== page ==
a person whose physiological functioning is aided by
or dependent upon a mechanical or electronic device.
There are plenty of us out there who fall into this category; people with pacemakers, mechanical valves, artificial legs, eyes, hands, whatever. Some people would argue that even people who wear glasses are cyborgs. A discussion about someone wearing glasses being a cyborg was actually what started me off thinking about this whole subject of cybernetic humans. Here is a bit of it:
I don’t know whether people who wear glasses really count as cyborgs, though. Mainly because the glasses are not a part of them in the same way that the pacemaker is part of me – it’s in me and literally intertwined with me. I can never be without it. It’s part of the mechanics of my body in a way that is very different to the interaction between someone and their spectacles. However, I see the flaws in my argument – what about people with removable prosthetic limbs? for one.
The idea of people-technology hybrids as being “more than human” is an intriguing one. Cyborgs are more than human in that we’re humans with ‘add-ons’, as it were, but not usually in the sense that we’re enhanced beyond normal human capabilities. However, we are also not less than human (which was Simon’s point). We usually think of cyborgs in the context of science fiction, where they’re quite often portrayed as the bad guys; and we think of them as being somehow less than human – robots, rather than people enhanced with machinery – so the term ‘cyborg’ can carry quite negative connotations. [I’m not sure whether the Cylons in Battlestar Galactica really count as cyborgs, but there is an excellent and fascinating case in point if they do.] As well as this, some people can get a bit freaked out when thinking about machine-human hybrids. Being part-machine is not natural, it’s not ‘normal’, and humans tend not to like things or people that don’t fit their ideas about what is natural or normal. Bizarrely, when I went to see the surgeon before my heart surgery in 2008 the thing he said that upset me most was that I might have to have a pacemaker. I still can’t coherently explain why, but I think it was just the idea of having something in me that wasn’t me. It just seemed wrong. But now I know it’s perfectly alright, and being a cyborg has improved my life tremendously!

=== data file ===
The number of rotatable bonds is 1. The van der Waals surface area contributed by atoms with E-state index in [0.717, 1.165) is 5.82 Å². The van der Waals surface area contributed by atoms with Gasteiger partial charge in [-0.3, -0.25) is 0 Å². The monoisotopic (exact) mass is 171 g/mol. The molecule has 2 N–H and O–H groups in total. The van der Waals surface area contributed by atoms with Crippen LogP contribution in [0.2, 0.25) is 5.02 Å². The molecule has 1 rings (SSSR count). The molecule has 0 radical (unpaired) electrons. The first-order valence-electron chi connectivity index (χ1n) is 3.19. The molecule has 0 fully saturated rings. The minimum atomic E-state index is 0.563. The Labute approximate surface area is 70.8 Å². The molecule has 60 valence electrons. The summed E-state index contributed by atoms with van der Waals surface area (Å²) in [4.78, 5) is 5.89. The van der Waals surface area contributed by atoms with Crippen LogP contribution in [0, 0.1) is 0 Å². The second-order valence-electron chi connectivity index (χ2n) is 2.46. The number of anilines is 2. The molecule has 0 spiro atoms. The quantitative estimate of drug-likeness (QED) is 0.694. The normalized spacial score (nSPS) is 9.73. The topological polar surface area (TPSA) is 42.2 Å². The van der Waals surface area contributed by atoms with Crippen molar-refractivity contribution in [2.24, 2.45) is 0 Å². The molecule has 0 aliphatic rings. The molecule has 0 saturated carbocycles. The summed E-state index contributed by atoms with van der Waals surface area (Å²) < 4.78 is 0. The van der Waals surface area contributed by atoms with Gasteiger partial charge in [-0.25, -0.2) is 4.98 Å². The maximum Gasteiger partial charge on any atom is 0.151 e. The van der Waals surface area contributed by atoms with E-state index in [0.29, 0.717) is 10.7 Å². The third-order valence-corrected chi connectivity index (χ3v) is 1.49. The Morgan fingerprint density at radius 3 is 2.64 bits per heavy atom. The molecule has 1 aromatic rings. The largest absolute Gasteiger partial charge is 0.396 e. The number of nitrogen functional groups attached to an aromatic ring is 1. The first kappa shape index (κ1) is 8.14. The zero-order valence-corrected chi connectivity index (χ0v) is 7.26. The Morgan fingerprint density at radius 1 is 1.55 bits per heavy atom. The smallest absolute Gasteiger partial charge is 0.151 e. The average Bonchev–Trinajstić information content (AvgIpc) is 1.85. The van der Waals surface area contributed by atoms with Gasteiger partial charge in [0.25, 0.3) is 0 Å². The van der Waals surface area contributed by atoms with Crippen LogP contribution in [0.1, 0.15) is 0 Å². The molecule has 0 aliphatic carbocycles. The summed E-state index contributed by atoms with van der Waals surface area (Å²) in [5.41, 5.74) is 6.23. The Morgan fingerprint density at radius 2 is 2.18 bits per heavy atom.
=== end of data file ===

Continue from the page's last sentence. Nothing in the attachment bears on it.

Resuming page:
It seems that the definition of who or what is a cyborg has moved far beyond my personal opinion and what the original definition of the word referred to. If I remember rightly, the conversation on Twitter went on to discuss cyborgs and librarianship. If you’re interested in such things you might want to have a look at Simon’s post on the subject. Further afield, at least one person is arguing that “we’re all cyborgs now”:
What do you think?
*Although I may be paranoid, this is not to be confused with an android.
** Interestingly, not every dictionary defines “cyborg” in the same way. Some define cyborgs as being fictional or hypothetical, and as someone who is technologically enhanced beyond normal human capabilities. However, if one goes back to the original of cyborg (cybernetic organism) as someone who is part-machine and part-human then cyborgs certainly do exist, although most ‘real’ cyborgs are only enhanced ‘up’ to, rather than beyond, normal human capabilities (if that). Even with my pacemaker I’m not going to win any races! However, I’m pretty sure I exist…